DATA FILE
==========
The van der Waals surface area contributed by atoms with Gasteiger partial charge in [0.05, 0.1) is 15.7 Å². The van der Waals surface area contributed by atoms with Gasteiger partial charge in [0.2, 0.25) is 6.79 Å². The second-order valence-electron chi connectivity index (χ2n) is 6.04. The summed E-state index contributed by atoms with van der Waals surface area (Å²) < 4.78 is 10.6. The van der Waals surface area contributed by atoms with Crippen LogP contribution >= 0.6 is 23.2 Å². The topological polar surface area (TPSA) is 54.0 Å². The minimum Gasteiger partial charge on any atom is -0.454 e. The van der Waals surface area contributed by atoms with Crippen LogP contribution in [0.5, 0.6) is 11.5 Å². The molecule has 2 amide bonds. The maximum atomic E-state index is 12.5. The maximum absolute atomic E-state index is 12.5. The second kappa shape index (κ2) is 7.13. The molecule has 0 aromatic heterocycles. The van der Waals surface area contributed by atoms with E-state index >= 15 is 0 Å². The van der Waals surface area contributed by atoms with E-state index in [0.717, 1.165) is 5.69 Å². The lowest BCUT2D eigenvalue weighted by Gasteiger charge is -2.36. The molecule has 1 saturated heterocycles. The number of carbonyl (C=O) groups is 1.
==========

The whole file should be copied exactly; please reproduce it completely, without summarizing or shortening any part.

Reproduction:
The van der Waals surface area contributed by atoms with Gasteiger partial charge in [0.05, 0.1) is 15.7 Å². The van der Waals surface area contributed by atoms with Gasteiger partial charge in [0.2, 0.25) is 6.79 Å². The second-order valence-electron chi connectivity index (χ2n) is 6.04. The summed E-state index contributed by atoms with van der Waals surface area (Å²) < 4.78 is 10.6. The van der Waals surface area contributed by atoms with Crippen LogP contribution >= 0.6 is 23.2 Å². The topological polar surface area (TPSA) is 54.0 Å². The minimum Gasteiger partial charge on any atom is -0.454 e. The van der Waals surface area contributed by atoms with Crippen LogP contribution in [0.5, 0.6) is 11.5 Å². The molecule has 2 amide bonds. The maximum atomic E-state index is 12.5. The maximum absolute atomic E-state index is 12.5. The second kappa shape index (κ2) is 7.13. The molecule has 0 aromatic heterocycles. The van der Waals surface area contributed by atoms with E-state index >= 15 is 0 Å². The van der Waals surface area contributed by atoms with E-state index in [0.717, 1.165) is 5.69 Å². The lowest BCUT2D eigenvalue weighted by Gasteiger charge is -2.36. The molecule has 1 saturated heterocycles. The number of carbonyl (C=O) groups is 1.